Brand name medications to get cheaper as patents expire
The patents for a slate of brand-name prescription medications are going to expire this year, meaning some medicines are about to become a lot cheaper. Some of the best selling medications on the market are included, so Big Pharma’s loss will be the public’s gain.
Exclusivity fleeting for drug makers
Copyright protections are set to expire for a growing list of prescription medications in the United States, and Big Pharma, as the pharmaceutical companies are often collectively referred to, will lose revenue in coming years, according to the Los Angeles Times. Copyrights on prescription drugs last 20 years, according to Wikipedia, and the copyright is usually secured before clinical trials begin. Thus, once a drug gets approved by the Food and Drug Administration, it is often less than 10 years before the company that developed and tested the drug no longer has exclusive rights to it. At that point, generic drug makers can copy or approximate the drug and sell it as a generic equivalent if it’s as effective as the drug being copied.
Some medications will get cheap
In the next two years, six of the 20 best-selling drugs in the world will no longer be patented. One such drug is Lipitor, which will no longer be protected as of November of this year, according to MedCoHealth. Lipitor, a prescription for high cholesterol, is the best-selling pharmaceutical drug in the world. It accounted for $11 billion in sales last year for Pfizer, according to the Financial Times. Israeli generic drug maker Teva is already at work on a generic form of the drug. Some other huge sellers that will go generic by the end of the year include anti-psychotic Zyprexa, which made $1.97 billion in 2009. Drugs also set to go “off-label” by 2013 include anti-psychotic Seroquel, blood thinner Plavix, cholesterol reducer Tricor, asthma medication Singulair, Type 2 diabetes drug Actos and heart medications Diovan and Diovan HCT. All of these drugs generated $1 billion or more in revenue in 2009 in the U.S. alone.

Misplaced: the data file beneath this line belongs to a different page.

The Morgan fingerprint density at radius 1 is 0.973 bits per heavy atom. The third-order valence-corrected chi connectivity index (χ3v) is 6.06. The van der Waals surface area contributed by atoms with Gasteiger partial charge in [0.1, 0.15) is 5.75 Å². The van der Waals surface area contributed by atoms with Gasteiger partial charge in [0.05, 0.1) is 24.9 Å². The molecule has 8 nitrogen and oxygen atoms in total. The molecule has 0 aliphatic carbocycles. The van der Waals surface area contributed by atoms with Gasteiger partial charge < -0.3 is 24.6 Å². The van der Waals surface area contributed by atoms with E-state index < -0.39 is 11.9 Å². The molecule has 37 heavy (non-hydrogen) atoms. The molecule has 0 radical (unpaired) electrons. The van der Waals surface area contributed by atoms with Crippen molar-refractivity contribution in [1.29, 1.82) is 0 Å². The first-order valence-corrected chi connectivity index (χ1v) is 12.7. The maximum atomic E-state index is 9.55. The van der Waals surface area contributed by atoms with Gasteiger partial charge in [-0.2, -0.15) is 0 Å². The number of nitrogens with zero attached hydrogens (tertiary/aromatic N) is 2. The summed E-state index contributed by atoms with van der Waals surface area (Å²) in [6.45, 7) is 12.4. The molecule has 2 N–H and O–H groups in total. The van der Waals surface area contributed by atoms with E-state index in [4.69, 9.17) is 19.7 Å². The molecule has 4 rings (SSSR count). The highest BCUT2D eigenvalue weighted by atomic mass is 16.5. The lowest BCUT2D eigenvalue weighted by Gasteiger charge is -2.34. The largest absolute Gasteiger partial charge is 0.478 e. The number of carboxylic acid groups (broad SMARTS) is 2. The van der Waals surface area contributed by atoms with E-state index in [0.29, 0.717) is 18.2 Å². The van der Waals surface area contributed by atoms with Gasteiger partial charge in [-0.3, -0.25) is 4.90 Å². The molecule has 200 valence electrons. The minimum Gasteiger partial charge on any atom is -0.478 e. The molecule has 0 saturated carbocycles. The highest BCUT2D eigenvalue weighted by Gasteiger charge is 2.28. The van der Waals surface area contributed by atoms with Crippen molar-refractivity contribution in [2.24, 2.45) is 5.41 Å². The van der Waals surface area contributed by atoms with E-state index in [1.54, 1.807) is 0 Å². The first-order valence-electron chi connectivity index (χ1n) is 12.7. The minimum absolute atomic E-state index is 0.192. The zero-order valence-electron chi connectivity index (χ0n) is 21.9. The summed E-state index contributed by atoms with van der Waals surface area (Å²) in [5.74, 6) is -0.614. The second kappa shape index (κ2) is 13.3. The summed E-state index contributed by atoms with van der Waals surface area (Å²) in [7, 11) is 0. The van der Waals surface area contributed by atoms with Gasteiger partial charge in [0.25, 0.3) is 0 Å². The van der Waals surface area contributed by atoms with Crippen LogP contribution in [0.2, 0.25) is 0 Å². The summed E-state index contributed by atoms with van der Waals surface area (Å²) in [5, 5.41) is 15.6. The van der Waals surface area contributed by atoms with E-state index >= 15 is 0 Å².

Generic drugs, according to MSNBC, can cost 20 to 80 percent less than brand-name equivalents. According to medical industry studies, the average generic drug costs $79 per prescription, compared to $198 for brand-name drugs, and the typical insurance co-pay for a generic drug was $6 compared to $24 for preferred brands and $35 for non-preferred brands through insurance companies. Given the difference between the cost of generic and brand-name drugs, it is clear why pharmaceutical companies spend so much on television ads, or what is called direct-to-consumer advertising. DTC ad spending, according to Time magazine, was estimated at $4.7 billion in 2008.